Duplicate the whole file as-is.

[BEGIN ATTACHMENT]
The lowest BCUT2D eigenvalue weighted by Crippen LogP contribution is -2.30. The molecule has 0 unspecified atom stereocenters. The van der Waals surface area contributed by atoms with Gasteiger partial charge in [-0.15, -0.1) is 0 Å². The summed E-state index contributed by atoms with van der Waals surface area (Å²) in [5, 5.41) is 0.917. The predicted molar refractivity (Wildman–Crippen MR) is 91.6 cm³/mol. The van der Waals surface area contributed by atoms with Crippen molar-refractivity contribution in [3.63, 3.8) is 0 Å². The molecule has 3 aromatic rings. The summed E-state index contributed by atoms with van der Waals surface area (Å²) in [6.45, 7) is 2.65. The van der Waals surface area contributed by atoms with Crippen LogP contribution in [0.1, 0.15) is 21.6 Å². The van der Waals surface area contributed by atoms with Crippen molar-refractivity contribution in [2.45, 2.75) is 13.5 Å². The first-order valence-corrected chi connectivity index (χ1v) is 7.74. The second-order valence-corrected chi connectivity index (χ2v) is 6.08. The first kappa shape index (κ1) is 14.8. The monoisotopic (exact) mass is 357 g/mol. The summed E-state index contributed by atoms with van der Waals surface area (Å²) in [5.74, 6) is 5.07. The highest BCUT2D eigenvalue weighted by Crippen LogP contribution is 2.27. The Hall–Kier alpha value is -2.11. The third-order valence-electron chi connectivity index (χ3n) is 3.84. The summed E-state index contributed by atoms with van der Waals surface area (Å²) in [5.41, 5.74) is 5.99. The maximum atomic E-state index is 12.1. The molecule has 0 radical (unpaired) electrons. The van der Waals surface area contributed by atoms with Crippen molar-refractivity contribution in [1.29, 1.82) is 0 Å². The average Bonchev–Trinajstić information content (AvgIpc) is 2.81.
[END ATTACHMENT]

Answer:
The lowest BCUT2D eigenvalue weighted by Crippen LogP contribution is -2.30. The molecule has 0 unspecified atom stereocenters. The van der Waals surface area contributed by atoms with Gasteiger partial charge in [-0.15, -0.1) is 0 Å². The summed E-state index contributed by atoms with van der Waals surface area (Å²) in [5, 5.41) is 0.917. The predicted molar refractivity (Wildman–Crippen MR) is 91.6 cm³/mol. The van der Waals surface area contributed by atoms with Crippen molar-refractivity contribution in [3.63, 3.8) is 0 Å². The molecule has 3 aromatic rings. The summed E-state index contributed by atoms with van der Waals surface area (Å²) in [6.45, 7) is 2.65. The van der Waals surface area contributed by atoms with Crippen LogP contribution in [0.1, 0.15) is 21.6 Å². The van der Waals surface area contributed by atoms with Crippen molar-refractivity contribution in [2.45, 2.75) is 13.5 Å². The first-order valence-corrected chi connectivity index (χ1v) is 7.74. The second-order valence-corrected chi connectivity index (χ2v) is 6.08. The first kappa shape index (κ1) is 14.8. The monoisotopic (exact) mass is 357 g/mol. The summed E-state index contributed by atoms with van der Waals surface area (Å²) in [5.74, 6) is 5.07. The highest BCUT2D eigenvalue weighted by Crippen LogP contribution is 2.27. The Hall–Kier alpha value is -2.11. The third-order valence-electron chi connectivity index (χ3n) is 3.84. The summed E-state index contributed by atoms with van der Waals surface area (Å²) in [5.41, 5.74) is 5.99. The maximum atomic E-state index is 12.1. The molecule has 0 radical (unpaired) electrons. The van der Waals surface area contributed by atoms with Crippen molar-refractivity contribution in [1.29, 1.82) is 0 Å². The average Bonchev–Trinajstić information content (AvgIpc) is 2.81.